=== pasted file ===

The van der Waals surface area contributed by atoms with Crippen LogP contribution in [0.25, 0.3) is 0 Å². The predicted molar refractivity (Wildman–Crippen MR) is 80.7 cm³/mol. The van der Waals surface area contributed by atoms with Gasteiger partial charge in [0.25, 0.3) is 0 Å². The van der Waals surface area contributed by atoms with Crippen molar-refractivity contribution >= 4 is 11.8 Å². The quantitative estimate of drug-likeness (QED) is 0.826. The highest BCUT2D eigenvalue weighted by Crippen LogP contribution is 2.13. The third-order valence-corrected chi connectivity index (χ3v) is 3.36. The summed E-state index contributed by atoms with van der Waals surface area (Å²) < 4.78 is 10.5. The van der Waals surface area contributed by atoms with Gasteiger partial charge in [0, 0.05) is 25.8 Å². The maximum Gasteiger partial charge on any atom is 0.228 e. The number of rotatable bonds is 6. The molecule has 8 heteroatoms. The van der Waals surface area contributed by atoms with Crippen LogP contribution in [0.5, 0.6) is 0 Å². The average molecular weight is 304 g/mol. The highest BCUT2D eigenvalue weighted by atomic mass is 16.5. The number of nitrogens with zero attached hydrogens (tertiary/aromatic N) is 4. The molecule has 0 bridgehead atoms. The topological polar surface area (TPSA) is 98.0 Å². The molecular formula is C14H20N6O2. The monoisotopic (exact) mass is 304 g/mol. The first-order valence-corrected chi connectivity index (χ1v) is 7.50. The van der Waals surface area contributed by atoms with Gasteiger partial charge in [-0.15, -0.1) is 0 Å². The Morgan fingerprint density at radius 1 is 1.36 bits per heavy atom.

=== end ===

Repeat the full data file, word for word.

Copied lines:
The van der Waals surface area contributed by atoms with Crippen LogP contribution in [0.25, 0.3) is 0 Å². The predicted molar refractivity (Wildman–Crippen MR) is 80.7 cm³/mol. The van der Waals surface area contributed by atoms with Gasteiger partial charge in [0.25, 0.3) is 0 Å². The van der Waals surface area contributed by atoms with Crippen molar-refractivity contribution >= 4 is 11.8 Å². The quantitative estimate of drug-likeness (QED) is 0.826. The highest BCUT2D eigenvalue weighted by Crippen LogP contribution is 2.13. The third-order valence-corrected chi connectivity index (χ3v) is 3.36. The summed E-state index contributed by atoms with van der Waals surface area (Å²) < 4.78 is 10.5. The van der Waals surface area contributed by atoms with Gasteiger partial charge in [0, 0.05) is 25.8 Å². The maximum Gasteiger partial charge on any atom is 0.228 e. The number of rotatable bonds is 6. The molecule has 8 heteroatoms. The van der Waals surface area contributed by atoms with Crippen LogP contribution in [0.5, 0.6) is 0 Å². The average molecular weight is 304 g/mol. The highest BCUT2D eigenvalue weighted by atomic mass is 16.5. The number of nitrogens with zero attached hydrogens (tertiary/aromatic N) is 4. The molecule has 0 bridgehead atoms. The topological polar surface area (TPSA) is 98.0 Å². The molecular formula is C14H20N6O2. The monoisotopic (exact) mass is 304 g/mol. The first-order valence-corrected chi connectivity index (χ1v) is 7.50. The van der Waals surface area contributed by atoms with Gasteiger partial charge in [-0.15, -0.1) is 0 Å². The Morgan fingerprint density at radius 1 is 1.36 bits per heavy atom.